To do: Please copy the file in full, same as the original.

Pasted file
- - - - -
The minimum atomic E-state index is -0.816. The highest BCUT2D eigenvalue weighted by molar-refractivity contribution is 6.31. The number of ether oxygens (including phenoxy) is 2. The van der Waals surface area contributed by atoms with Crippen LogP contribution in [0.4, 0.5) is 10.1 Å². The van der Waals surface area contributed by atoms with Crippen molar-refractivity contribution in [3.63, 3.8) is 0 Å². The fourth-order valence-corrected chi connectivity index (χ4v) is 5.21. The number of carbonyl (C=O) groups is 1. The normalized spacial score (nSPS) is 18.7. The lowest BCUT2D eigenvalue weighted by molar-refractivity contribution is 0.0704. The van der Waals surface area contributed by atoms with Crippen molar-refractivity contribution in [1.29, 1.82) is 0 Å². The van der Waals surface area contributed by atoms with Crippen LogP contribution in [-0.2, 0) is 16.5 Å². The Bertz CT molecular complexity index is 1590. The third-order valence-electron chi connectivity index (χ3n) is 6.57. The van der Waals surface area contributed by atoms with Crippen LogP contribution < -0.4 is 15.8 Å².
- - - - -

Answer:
The minimum atomic E-state index is -0.816. The highest BCUT2D eigenvalue weighted by molar-refractivity contribution is 6.31. The number of ether oxygens (including phenoxy) is 2. The van der Waals surface area contributed by atoms with Crippen LogP contribution in [0.4, 0.5) is 10.1 Å². The van der Waals surface area contributed by atoms with Crippen molar-refractivity contribution in [3.63, 3.8) is 0 Å². The fourth-order valence-corrected chi connectivity index (χ4v) is 5.21. The number of carbonyl (C=O) groups is 1. The normalized spacial score (nSPS) is 18.7. The lowest BCUT2D eigenvalue weighted by molar-refractivity contribution is 0.0704. The van der Waals surface area contributed by atoms with Crippen molar-refractivity contribution in [1.29, 1.82) is 0 Å². The van der Waals surface area contributed by atoms with Crippen LogP contribution in [-0.2, 0) is 16.5 Å². The Bertz CT molecular complexity index is 1590. The third-order valence-electron chi connectivity index (χ3n) is 6.57. The van der Waals surface area contributed by atoms with Crippen LogP contribution < -0.4 is 15.8 Å².